A number of systems have been developed to improve the readability of barcoded material, with varying degrees of success. U.S. Pat. No. 3,812,374 to Tuhro (1974) discloses a system for reading a diffuse reflective label. The device suppresses specular reflection commonly used in a system for reading a diffuse reflective barcoded label. The apparatus includes a polarized radiation source having a first polarization and means for providing relative motion between the label and the polarized radiation for scanning a diffuse relative label with the polarized radiation. Polarizing means are provided for selectively blocking specular reflections having the first polarization and passing radiation having other polarization by increasing the signal-to-noise ratio of the diffusively reflected radiation to the specularly reflected radiation.
U.S. Pat. No. 4,013,893 to Hertig (1977) discloses an optical barcode scanning device for high data density barcode readings. The device utilizes a two channel arrangement for directing light reflected from the barcode being read onto two photodetectors in predetermined proportionate amounts. The two channel system detects a barcode edge independent of print contrast variations, resolution modulation or change of illumination, by comparing the optical signal of one channel with the optical signal of the other. In U.S. Pat. No. 4,160,902 to Van Wijngaarden (1979) an optical reading head for reading luminescent barcodes is disclosed. The reading head is provided with a source of light for irradiating the bars of the barcode and a detector which includes a hollow optical guide means for collecting the rays emitted by the bars. To correctly convert the barcodes into electronic signals, it is essential that the bars be very sharply and distinctly observed by the light-sensitive detector.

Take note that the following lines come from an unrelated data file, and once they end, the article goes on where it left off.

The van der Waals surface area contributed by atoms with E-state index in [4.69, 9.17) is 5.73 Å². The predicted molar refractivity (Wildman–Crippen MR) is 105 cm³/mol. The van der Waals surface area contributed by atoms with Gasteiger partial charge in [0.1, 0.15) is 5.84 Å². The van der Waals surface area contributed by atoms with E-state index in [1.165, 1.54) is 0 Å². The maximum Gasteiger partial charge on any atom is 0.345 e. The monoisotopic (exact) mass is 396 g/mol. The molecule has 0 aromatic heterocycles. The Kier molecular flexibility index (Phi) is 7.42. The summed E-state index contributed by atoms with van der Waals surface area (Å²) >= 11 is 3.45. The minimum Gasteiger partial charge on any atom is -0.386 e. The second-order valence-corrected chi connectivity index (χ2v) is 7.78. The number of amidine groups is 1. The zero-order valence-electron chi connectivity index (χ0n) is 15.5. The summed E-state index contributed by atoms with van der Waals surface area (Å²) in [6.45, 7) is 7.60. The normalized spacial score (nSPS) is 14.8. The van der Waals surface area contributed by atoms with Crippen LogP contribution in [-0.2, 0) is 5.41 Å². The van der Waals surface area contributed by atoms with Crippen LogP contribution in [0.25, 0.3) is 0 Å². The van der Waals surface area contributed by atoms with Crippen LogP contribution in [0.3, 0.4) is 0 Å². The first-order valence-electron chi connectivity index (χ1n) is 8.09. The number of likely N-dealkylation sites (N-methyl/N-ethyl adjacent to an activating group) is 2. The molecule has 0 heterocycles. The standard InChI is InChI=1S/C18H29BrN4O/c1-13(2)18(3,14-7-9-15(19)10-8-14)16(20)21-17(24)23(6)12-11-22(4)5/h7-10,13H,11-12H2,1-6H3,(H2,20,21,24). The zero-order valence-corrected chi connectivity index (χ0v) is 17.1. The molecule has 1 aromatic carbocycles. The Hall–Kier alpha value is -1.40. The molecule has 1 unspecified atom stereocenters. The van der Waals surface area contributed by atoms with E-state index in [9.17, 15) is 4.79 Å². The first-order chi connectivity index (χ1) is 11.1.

A holographic system for scanning barcode indicia is disclosed in U.S. Pat. No. 4,333,006 to Gorin, et al. (1982). A laser is directed at a first set of holograms located on a single rotating disc, each hologram generating an individual scan beam having a slightly different focal length and direction angle than that of the other holograms. The generated scanning beams are directed onto a target area and a label, or an object bearing a barcode indicia is passed over this target area. The light reflected from the barcode indicia is picked up by a second set of holograms mounted onto the rotating disk and focused onto an optical detector used to read the barcode.